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October 25, 2016

Large Tumors Destroyed by Innate/Adaptive Immunotherapy Combo

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    Immunosuppressive tumors in mice have been eradicated by an immunotherapy that incorporates four parts: an antibody targeted to the tumor; a vaccine targeted to the tumor; IL-2; and a molecule that blocks PD1, a receptor found on T cells. In this image, the top row shows few T cells in untreated mice, while the bottom rows show many T cells produced after immunotherapy treatment. [K. Dane Wittrup and Darrell J. Irvine/MIT]

    If combination immunotherapies show promise against established tumors, why not try super-combo immunotherapies? That’s the question that occurred to MIT scientists, who had achieved partial successes with various biomolecular drugs. By combining all four drugs, the MIT scientists found that they could stimulate both arms of the immune system, the innate and the adaptive, and eradicate large, immunosuppressive tumors in mouse models of melanoma, lymphoma, and breast cancer.

    The scientists, led by K. Dane Wittrup, Ph.D., and Darrell J. Irvine, Ph.D., published their results October 24 in Nature Medicine, in an article entitled, “Eradication of Large Established Tumors in Mice by Combination Immunotherapy That Engages Innate and Adaptive Immune Responses.” The article noted that only a minority of patients afflicted with metastatic cancer experience dramatic responses to interventions such as checkpoint blockade.

    Presumably, most patients are burdened by tumors that take advantage of complex networks of immunosuppressive pathways. Such tumors are unlikely to be overcome by intervention at a single signaling checkpoint. Consequently, the study’s authors decided to attack established tumors by using the right combination of signals.

    “Maximal antitumor efficacy required four components: a tumor-antigen-targeting antibody, a recombinant interleukin-2 with an extended half-life, anti-PD-1 [programmed cell death 1], and a powerful T cell vaccine,” wrote the authors of the Nature Medicine article. “Depletion experiments revealed that CD8+ T cells, cross-presenting dendritic cells, and several other innate immune cell subsets were required for tumor regression."

    "Effective treatment," the authors continued, "induced infiltration of immune cells and production of inflammatory cytokines in the tumor, enhanced antibody-mediated tumor antigen uptake, and promoted antigen spreading."

    The four-component cancer immunotherapy built on once-separate lines of research, one led by Dr. Wittrup and one by Dr. Irvine. Last year, Dr. Wittrup showed that delivering antibodies and interleukin-2 (IL-2), a signaling molecule that helps to boost immune responses, could halt the growth of aggressive melanoma tumors in mice for as long as the treatment was given. However, this treatment worked much better when the researchers also delivered T cells along with their antibody–IL-2 therapy.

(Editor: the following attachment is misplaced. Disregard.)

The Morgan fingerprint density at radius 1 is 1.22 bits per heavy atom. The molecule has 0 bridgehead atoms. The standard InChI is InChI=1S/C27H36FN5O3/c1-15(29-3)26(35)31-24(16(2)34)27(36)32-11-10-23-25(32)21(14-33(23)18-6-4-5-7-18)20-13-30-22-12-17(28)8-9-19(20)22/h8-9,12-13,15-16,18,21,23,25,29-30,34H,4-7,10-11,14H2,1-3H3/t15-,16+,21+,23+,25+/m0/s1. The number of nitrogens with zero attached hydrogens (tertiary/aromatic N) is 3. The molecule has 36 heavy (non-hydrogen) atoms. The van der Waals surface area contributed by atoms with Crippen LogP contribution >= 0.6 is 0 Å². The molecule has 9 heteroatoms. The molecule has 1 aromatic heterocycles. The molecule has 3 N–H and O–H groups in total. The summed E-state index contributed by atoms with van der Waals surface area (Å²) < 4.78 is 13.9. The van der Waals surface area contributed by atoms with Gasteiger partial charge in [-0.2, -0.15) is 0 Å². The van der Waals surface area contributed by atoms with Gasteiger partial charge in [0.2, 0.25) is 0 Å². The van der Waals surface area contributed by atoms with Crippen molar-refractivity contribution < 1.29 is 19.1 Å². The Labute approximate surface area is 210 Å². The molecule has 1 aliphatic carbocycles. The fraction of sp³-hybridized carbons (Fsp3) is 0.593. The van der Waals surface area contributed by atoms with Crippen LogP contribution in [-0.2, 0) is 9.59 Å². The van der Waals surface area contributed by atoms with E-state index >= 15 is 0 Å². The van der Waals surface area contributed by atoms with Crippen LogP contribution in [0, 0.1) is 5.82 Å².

Around the same time, Dr. Irvine's lab developed a new type of T-cell vaccine that hitches a ride to the lymph nodes by latching on to the protein albumin, found in the bloodstream. Once in the lymph nodes, these vaccines can stimulate production of huge numbers of T cells against the vaccine target.

    After both of those studies came out, Dr. Irvine and Dr. Wittrup decided to see if combining their therapies might produce an even better response.

    "We had this really good lymph-node-targeting vaccine that will drive very strong adaptive immunity, and they had this combination that was recruiting innate immunity very efficiently," Dr. Irvine explained. "We wondered if we could bring these two together and try to generate a more integrated immune response that would bring together all arms of the immune system against the tumor."

    The researchers tested this combination treatment in mice that were implanted with three different types of tumors—melanoma, lymphoma, and breast cancer. These types of engineered tumors are much more difficult to treat than human tumors implanted in mice, because they suppress the immune response against them.

    The researchers found that in all of these strains of mice, about 75% of the tumors were completely eliminated. Furthermore, 6 months later, the researchers injected tumor cells into the same mice and found that their immune systems were able to clear the tumor cells completely. Apparently, the new combination approach helps the immune system to “remember” its target and destroy new cancer cells that appear after the original treatment.

    "To our knowledge, nobody has been able to take tumors that big and cure them with a therapy consisting entirely of injecting biomolecular drugs instead of transplanting T cells," Dr. Wittrup stated.

    Using this approach as a template, researchers could substitute other types of antibodies and vaccines to target different tumors. Another possibility that Dr. Irvine's lab is working on is developing treatments that could be used against tumors even when scientists don't know of a specific vaccine target for that type of tumor.

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